December 12, 2017

26.04.11: New Horizons and the Hunt for KBO’s.

Artist’s Concept of New Horizons at a KBO. (Credit: Dan Durda SwRI/NASA/JPL).

A sky survey has begun this month for a very special mission. In July 2015, NASA’s New Horizons mission will whiz past the Pluto-Charon system on its way out of the solar system. Scientists will collect data on the pair for a frenzied few days…and then what? [Read more...]

29.04.10-Name a Minor Planet!

Break out those mythological encyclopedias; the Committee for Small Body Nomenclature and the International Astronomical Union wants YOU, the school age public, to name a minor planet. Tomorrow, April 30th will have been one year since the passing of Venetia Burney Phair. At age 11, Miss Burney had the opportunity to suggest a name for the ever-controversial planet Pluto. Fans of this site will remember that she was also the subject of the outstanding documentary film Naming Pluto by director Ginita Jimenez.  Saturday, May 1st will also be the 80th Anniversary of the official adoption of the name Pluto.  Tomorrow, Friday April 30th 2010, a competition entitled Naming X will open to give school children the chance to duplicate Venetia Burney’s feat. Recognition will be first come, first credited, so don’t delay! Also, keep in mind that this is about the children; no bloggers (as jealous as we are!) can crash this party. Categories are detailed on the site for groups and individuals from elementary school age on up, with prizes that would make any astronomy fan blush. The judging panel includes notables such as Astroguyz former next door neighbor David Levy (I heard he’s discovered a comet or two), Professor Ian Morison, and Dr. Marc Buie. Now would be a perfect chance to get the kids excited about Kuiper Belt and Trans-Neptunian Objects, and maybe the whole celestial object naming business.

…And kids, don’t forget to take a few pointers from Venetia and how she accomplished her proposal; the name Pluto was selected from Roman mythology and fit well with the tradition of naming solar system objects. Resist the urge to submit the names of pets, favorite cartoon characters, and the like. And don’t forget, you have a tool that at your cyber-disposal that young Venetia didn’t have, the Internet. Not only will this allow you to scour the respective mythological pantheons, but will also give you the ability to check possible names for originality in astronomical use. Just think, Astroguyz has given you the edge already…beyond that, the rest is up to you. Astroguyz will be following to see what original ideas you come up with. Further instructions are on the site. Names are not to be longer than 16 characters, easily pronounceable, and to be accompanied by a brief justification of not more than 25 words. May the best student and/or group win!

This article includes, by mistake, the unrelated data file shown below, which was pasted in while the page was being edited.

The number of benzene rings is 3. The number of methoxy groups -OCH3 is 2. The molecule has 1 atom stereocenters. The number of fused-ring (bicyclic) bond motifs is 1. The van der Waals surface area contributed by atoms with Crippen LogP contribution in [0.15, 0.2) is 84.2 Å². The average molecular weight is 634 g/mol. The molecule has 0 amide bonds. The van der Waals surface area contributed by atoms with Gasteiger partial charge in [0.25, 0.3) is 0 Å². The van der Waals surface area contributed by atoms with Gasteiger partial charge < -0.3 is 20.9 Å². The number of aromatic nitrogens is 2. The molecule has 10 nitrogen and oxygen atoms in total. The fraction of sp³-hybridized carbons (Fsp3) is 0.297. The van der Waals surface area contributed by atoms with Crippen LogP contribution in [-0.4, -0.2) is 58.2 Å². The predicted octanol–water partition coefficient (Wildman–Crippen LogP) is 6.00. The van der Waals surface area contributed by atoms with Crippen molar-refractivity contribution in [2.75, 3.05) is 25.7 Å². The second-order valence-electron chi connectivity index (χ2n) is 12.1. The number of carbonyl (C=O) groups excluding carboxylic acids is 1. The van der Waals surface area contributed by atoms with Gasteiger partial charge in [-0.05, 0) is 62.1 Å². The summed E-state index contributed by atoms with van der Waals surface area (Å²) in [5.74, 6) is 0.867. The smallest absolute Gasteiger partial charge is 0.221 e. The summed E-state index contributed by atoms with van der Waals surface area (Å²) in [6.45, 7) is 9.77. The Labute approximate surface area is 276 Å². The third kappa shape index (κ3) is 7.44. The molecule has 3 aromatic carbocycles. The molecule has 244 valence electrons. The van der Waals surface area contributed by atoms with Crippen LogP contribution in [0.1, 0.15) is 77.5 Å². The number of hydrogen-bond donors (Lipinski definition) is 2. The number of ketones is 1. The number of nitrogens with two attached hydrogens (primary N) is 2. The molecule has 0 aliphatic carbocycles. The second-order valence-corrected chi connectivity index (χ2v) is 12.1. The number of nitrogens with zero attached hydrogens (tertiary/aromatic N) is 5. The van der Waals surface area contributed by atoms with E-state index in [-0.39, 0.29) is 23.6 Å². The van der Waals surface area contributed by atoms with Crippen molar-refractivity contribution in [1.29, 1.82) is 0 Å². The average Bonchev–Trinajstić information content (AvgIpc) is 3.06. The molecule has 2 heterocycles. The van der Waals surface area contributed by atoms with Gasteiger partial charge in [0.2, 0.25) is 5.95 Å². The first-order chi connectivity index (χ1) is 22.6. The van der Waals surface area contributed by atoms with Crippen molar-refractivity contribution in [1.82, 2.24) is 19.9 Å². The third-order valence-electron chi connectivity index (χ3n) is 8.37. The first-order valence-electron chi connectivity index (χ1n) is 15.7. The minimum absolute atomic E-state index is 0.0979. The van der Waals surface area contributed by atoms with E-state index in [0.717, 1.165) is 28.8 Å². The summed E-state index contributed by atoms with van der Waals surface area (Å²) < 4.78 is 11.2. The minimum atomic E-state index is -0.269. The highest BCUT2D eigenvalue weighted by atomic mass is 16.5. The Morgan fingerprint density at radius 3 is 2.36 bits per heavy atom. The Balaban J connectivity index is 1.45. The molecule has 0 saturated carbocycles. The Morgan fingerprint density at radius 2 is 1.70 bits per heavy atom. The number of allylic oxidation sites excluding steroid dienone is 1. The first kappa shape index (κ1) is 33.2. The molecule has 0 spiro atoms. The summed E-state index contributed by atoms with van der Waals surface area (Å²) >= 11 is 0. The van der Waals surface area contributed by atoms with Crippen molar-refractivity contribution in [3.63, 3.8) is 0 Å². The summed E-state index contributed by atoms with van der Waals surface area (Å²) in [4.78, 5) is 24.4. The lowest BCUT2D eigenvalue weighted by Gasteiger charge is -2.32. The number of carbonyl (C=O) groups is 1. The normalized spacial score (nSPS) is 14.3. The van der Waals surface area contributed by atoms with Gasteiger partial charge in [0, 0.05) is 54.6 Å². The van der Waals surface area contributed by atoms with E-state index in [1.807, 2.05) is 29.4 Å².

20.04.10: Hubble Smashes KBO record.

The Hubble Space Telescope has shattered yet another record; the smallest Kuiper Belt Object yet recorded. But the discovery came not from the telescope’s main optical array, but an unlikely source; its Fine Guidance Sensors. These star trackers point the HST and sample target stars 40 times a second. Using an innovative technique, a team led by Hike Schlichting sifted through 4.5 years of data to find a single 0.3 second in duration event. This is estimated to be a tiny KBO inclined about 14° degrees to the solar ecliptic. At an estimated 975 meters across and 6.8 billion kilometers distant, this object stands as the tiniest distant object ever detected. The Kuiper belt is a ring of icy material extending just beyond the orbit of Neptune out to about 55 astronomical units. At an estimated +35 magnitude in brightness, this icy body is far too small for even Hubble to see. The object was inferred indirectly by what’s known as a stellar occultation. This discovery also highlights the utility of pouring over the backlog of astronomical data generated by such platforms as Hubble. What other discoveries lay hidden it that thar’ data?